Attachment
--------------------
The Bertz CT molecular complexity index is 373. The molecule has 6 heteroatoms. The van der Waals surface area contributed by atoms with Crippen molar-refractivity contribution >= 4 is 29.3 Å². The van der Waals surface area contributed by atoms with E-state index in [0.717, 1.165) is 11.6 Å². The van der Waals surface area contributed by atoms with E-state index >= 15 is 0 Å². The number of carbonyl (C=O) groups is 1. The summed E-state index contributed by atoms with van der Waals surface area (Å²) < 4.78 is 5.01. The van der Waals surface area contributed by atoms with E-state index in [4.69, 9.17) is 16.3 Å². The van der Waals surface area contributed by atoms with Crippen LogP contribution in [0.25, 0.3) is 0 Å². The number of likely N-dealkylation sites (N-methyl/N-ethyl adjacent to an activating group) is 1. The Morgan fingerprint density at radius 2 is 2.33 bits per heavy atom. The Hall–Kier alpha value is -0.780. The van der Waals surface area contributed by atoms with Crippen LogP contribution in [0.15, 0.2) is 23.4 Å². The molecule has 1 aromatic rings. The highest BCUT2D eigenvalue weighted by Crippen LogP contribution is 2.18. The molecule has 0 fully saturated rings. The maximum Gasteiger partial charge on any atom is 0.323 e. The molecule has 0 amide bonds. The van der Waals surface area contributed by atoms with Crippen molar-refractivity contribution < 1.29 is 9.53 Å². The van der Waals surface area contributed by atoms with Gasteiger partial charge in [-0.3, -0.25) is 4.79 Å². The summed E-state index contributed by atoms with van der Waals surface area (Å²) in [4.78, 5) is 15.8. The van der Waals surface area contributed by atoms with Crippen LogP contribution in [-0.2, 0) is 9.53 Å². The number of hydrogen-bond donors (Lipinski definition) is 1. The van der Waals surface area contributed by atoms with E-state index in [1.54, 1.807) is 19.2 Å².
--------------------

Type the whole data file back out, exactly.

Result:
The Bertz CT molecular complexity index is 373. The molecule has 6 heteroatoms. The van der Waals surface area contributed by atoms with Crippen molar-refractivity contribution >= 4 is 29.3 Å². The van der Waals surface area contributed by atoms with E-state index in [0.717, 1.165) is 11.6 Å². The van der Waals surface area contributed by atoms with E-state index >= 15 is 0 Å². The number of carbonyl (C=O) groups is 1. The summed E-state index contributed by atoms with van der Waals surface area (Å²) < 4.78 is 5.01. The van der Waals surface area contributed by atoms with E-state index in [4.69, 9.17) is 16.3 Å². The van der Waals surface area contributed by atoms with Crippen LogP contribution in [0.25, 0.3) is 0 Å². The number of likely N-dealkylation sites (N-methyl/N-ethyl adjacent to an activating group) is 1. The Morgan fingerprint density at radius 2 is 2.33 bits per heavy atom. The Hall–Kier alpha value is -0.780. The van der Waals surface area contributed by atoms with Crippen LogP contribution in [0.15, 0.2) is 23.4 Å². The molecule has 1 aromatic rings. The highest BCUT2D eigenvalue weighted by Crippen LogP contribution is 2.18. The molecule has 0 fully saturated rings. The maximum Gasteiger partial charge on any atom is 0.323 e. The molecule has 0 amide bonds. The van der Waals surface area contributed by atoms with Crippen molar-refractivity contribution < 1.29 is 9.53 Å². The van der Waals surface area contributed by atoms with Gasteiger partial charge in [-0.3, -0.25) is 4.79 Å². The summed E-state index contributed by atoms with van der Waals surface area (Å²) in [4.78, 5) is 15.8. The van der Waals surface area contributed by atoms with Crippen LogP contribution in [-0.2, 0) is 9.53 Å². The number of hydrogen-bond donors (Lipinski definition) is 1. The van der Waals surface area contributed by atoms with E-state index in [1.54, 1.807) is 19.2 Å².